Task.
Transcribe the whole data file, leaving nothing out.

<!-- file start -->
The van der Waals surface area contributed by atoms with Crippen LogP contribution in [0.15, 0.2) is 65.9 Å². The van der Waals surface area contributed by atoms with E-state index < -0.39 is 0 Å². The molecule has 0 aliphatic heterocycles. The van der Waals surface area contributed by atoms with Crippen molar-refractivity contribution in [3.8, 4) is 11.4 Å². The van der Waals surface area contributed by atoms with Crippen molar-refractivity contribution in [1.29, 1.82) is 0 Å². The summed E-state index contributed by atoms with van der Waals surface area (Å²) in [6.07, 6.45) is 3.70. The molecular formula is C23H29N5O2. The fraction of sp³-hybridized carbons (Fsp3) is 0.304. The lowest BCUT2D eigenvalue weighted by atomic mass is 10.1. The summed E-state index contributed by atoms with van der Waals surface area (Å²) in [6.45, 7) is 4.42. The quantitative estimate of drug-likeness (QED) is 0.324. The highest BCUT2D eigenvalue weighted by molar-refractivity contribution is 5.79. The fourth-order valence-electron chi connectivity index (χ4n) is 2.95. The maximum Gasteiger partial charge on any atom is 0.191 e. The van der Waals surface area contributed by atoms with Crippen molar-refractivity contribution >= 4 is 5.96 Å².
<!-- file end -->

The van der Waals surface area contributed by atoms with Crippen LogP contribution in [0.15, 0.2) is 65.9 Å². The van der Waals surface area contributed by atoms with E-state index < -0.39 is 0 Å². The molecule has 0 aliphatic heterocycles. The van der Waals surface area contributed by atoms with Crippen molar-refractivity contribution in [3.8, 4) is 11.4 Å². The van der Waals surface area contributed by atoms with Crippen molar-refractivity contribution in [1.29, 1.82) is 0 Å². The summed E-state index contributed by atoms with van der Waals surface area (Å²) in [6.07, 6.45) is 3.70. The molecular formula is C23H29N5O2. The fraction of sp³-hybridized carbons (Fsp3) is 0.304. The lowest BCUT2D eigenvalue weighted by atomic mass is 10.1. The summed E-state index contributed by atoms with van der Waals surface area (Å²) in [6.45, 7) is 4.42. The quantitative estimate of drug-likeness (QED) is 0.324. The highest BCUT2D eigenvalue weighted by molar-refractivity contribution is 5.79. The fourth-order valence-electron chi connectivity index (χ4n) is 2.95. The maximum Gasteiger partial charge on any atom is 0.191 e. The van der Waals surface area contributed by atoms with Crippen molar-refractivity contribution >= 4 is 5.96 Å².